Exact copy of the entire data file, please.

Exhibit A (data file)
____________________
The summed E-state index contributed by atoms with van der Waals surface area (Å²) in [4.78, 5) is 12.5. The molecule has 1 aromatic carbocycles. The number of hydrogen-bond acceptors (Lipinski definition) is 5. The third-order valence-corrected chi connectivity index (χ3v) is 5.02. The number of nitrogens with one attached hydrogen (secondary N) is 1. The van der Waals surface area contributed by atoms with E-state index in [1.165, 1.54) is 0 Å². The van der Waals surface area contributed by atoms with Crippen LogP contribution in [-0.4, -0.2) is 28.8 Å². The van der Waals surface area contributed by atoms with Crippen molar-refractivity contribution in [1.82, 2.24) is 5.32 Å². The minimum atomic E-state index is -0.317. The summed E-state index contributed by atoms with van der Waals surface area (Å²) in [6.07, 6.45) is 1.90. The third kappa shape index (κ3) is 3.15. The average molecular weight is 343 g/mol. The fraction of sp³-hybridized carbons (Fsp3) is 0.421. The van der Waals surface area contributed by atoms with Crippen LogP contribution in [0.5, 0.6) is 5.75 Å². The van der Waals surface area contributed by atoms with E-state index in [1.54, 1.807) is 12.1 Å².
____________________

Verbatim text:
The summed E-state index contributed by atoms with van der Waals surface area (Å²) in [4.78, 5) is 12.5. The molecule has 1 aromatic carbocycles. The number of hydrogen-bond acceptors (Lipinski definition) is 5. The third-order valence-corrected chi connectivity index (χ3v) is 5.02. The number of nitrogens with one attached hydrogen (secondary N) is 1. The van der Waals surface area contributed by atoms with E-state index in [1.165, 1.54) is 0 Å². The van der Waals surface area contributed by atoms with Crippen LogP contribution in [-0.4, -0.2) is 28.8 Å². The van der Waals surface area contributed by atoms with Crippen molar-refractivity contribution in [1.82, 2.24) is 5.32 Å². The minimum atomic E-state index is -0.317. The summed E-state index contributed by atoms with van der Waals surface area (Å²) in [6.07, 6.45) is 1.90. The third kappa shape index (κ3) is 3.15. The average molecular weight is 343 g/mol. The fraction of sp³-hybridized carbons (Fsp3) is 0.421. The van der Waals surface area contributed by atoms with Crippen LogP contribution in [0.5, 0.6) is 5.75 Å². The van der Waals surface area contributed by atoms with E-state index in [1.54, 1.807) is 12.1 Å².